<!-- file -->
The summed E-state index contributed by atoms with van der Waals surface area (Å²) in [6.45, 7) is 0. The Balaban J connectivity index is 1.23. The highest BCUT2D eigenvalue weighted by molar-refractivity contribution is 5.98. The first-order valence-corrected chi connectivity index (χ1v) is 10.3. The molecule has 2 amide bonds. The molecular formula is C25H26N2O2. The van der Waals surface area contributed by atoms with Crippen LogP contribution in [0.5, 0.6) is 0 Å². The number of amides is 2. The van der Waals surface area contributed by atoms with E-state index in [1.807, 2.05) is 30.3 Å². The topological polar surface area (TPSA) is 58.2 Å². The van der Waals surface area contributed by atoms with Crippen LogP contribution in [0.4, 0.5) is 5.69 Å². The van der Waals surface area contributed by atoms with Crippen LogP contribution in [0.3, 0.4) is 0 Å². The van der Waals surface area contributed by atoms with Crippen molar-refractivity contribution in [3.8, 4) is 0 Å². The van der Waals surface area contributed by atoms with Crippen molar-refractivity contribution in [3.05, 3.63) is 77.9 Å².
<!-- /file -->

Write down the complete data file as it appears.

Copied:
The summed E-state index contributed by atoms with van der Waals surface area (Å²) in [6.45, 7) is 0. The Balaban J connectivity index is 1.23. The highest BCUT2D eigenvalue weighted by molar-refractivity contribution is 5.98. The first-order valence-corrected chi connectivity index (χ1v) is 10.3. The molecule has 2 amide bonds. The molecular formula is C25H26N2O2. The van der Waals surface area contributed by atoms with Crippen LogP contribution in [0.5, 0.6) is 0 Å². The number of amides is 2. The van der Waals surface area contributed by atoms with E-state index in [1.807, 2.05) is 30.3 Å². The topological polar surface area (TPSA) is 58.2 Å². The van der Waals surface area contributed by atoms with Crippen LogP contribution in [0.4, 0.5) is 5.69 Å². The van der Waals surface area contributed by atoms with Crippen LogP contribution in [0.3, 0.4) is 0 Å². The van der Waals surface area contributed by atoms with Crippen molar-refractivity contribution in [3.8, 4) is 0 Å². The van der Waals surface area contributed by atoms with Crippen molar-refractivity contribution in [3.05, 3.63) is 77.9 Å².